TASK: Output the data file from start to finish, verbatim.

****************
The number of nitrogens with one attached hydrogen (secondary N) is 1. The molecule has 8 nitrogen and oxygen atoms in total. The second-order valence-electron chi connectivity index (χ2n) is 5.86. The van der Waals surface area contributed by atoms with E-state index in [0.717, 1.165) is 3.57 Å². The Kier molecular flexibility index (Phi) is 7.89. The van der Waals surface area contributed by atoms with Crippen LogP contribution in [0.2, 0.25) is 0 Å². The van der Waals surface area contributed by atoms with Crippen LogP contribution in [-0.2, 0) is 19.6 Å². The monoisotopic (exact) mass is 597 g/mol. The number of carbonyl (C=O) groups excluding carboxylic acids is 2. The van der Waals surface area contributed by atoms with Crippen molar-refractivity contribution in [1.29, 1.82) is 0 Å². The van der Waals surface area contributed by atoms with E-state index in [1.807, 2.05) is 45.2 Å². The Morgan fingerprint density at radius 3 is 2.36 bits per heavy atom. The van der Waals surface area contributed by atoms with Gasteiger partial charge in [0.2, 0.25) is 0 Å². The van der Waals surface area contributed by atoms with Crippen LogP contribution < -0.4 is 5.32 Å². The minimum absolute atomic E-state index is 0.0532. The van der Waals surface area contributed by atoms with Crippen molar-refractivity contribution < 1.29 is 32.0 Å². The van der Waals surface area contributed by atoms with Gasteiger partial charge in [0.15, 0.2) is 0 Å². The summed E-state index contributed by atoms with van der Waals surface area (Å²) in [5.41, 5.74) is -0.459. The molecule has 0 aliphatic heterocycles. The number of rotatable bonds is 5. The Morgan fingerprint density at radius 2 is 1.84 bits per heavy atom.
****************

The number of nitrogens with one attached hydrogen (secondary N) is 1. The molecule has 8 nitrogen and oxygen atoms in total. The second-order valence-electron chi connectivity index (χ2n) is 5.86. The van der Waals surface area contributed by atoms with E-state index in [0.717, 1.165) is 3.57 Å². The Kier molecular flexibility index (Phi) is 7.89. The van der Waals surface area contributed by atoms with Crippen LogP contribution in [0.2, 0.25) is 0 Å². The van der Waals surface area contributed by atoms with Crippen LogP contribution in [-0.2, 0) is 19.6 Å². The monoisotopic (exact) mass is 597 g/mol. The number of carbonyl (C=O) groups excluding carboxylic acids is 2. The van der Waals surface area contributed by atoms with Crippen molar-refractivity contribution in [1.29, 1.82) is 0 Å². The van der Waals surface area contributed by atoms with E-state index in [1.807, 2.05) is 45.2 Å². The Morgan fingerprint density at radius 3 is 2.36 bits per heavy atom. The van der Waals surface area contributed by atoms with Gasteiger partial charge in [0.2, 0.25) is 0 Å². The van der Waals surface area contributed by atoms with Crippen LogP contribution < -0.4 is 5.32 Å². The minimum absolute atomic E-state index is 0.0532. The van der Waals surface area contributed by atoms with Crippen molar-refractivity contribution < 1.29 is 32.0 Å². The van der Waals surface area contributed by atoms with Gasteiger partial charge in [0.15, 0.2) is 0 Å². The summed E-state index contributed by atoms with van der Waals surface area (Å²) in [5.41, 5.74) is -0.459. The molecule has 0 aliphatic heterocycles. The number of rotatable bonds is 5. The Morgan fingerprint density at radius 2 is 1.84 bits per heavy atom.